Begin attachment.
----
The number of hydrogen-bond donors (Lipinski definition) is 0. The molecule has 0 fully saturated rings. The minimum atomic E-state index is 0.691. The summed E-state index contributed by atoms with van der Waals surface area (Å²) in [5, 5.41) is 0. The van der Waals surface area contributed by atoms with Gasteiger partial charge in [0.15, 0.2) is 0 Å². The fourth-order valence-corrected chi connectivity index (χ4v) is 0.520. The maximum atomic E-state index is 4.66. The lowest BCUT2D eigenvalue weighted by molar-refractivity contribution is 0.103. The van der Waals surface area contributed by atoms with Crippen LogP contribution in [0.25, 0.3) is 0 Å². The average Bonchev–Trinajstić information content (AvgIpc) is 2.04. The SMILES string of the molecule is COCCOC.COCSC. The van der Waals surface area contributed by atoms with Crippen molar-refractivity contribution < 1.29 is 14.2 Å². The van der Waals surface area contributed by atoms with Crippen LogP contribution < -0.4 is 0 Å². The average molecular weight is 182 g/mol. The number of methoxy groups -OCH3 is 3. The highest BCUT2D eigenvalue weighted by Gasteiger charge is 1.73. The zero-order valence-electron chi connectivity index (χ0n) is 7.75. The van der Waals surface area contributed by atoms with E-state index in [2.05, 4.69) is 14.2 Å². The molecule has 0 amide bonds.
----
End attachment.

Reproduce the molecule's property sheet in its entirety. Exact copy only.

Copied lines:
The number of hydrogen-bond donors (Lipinski definition) is 0. The molecule has 0 fully saturated rings. The minimum atomic E-state index is 0.691. The summed E-state index contributed by atoms with van der Waals surface area (Å²) in [5, 5.41) is 0. The van der Waals surface area contributed by atoms with Gasteiger partial charge in [0.15, 0.2) is 0 Å². The fourth-order valence-corrected chi connectivity index (χ4v) is 0.520. The maximum atomic E-state index is 4.66. The lowest BCUT2D eigenvalue weighted by molar-refractivity contribution is 0.103. The van der Waals surface area contributed by atoms with Crippen LogP contribution in [0.25, 0.3) is 0 Å². The average Bonchev–Trinajstić information content (AvgIpc) is 2.04. The SMILES string of the molecule is COCCOC.COCSC. The van der Waals surface area contributed by atoms with Crippen molar-refractivity contribution < 1.29 is 14.2 Å². The van der Waals surface area contributed by atoms with Crippen LogP contribution < -0.4 is 0 Å². The average molecular weight is 182 g/mol. The number of methoxy groups -OCH3 is 3. The highest BCUT2D eigenvalue weighted by Gasteiger charge is 1.73. The zero-order valence-electron chi connectivity index (χ0n) is 7.75. The van der Waals surface area contributed by atoms with E-state index in [2.05, 4.69) is 14.2 Å². The molecule has 0 amide bonds.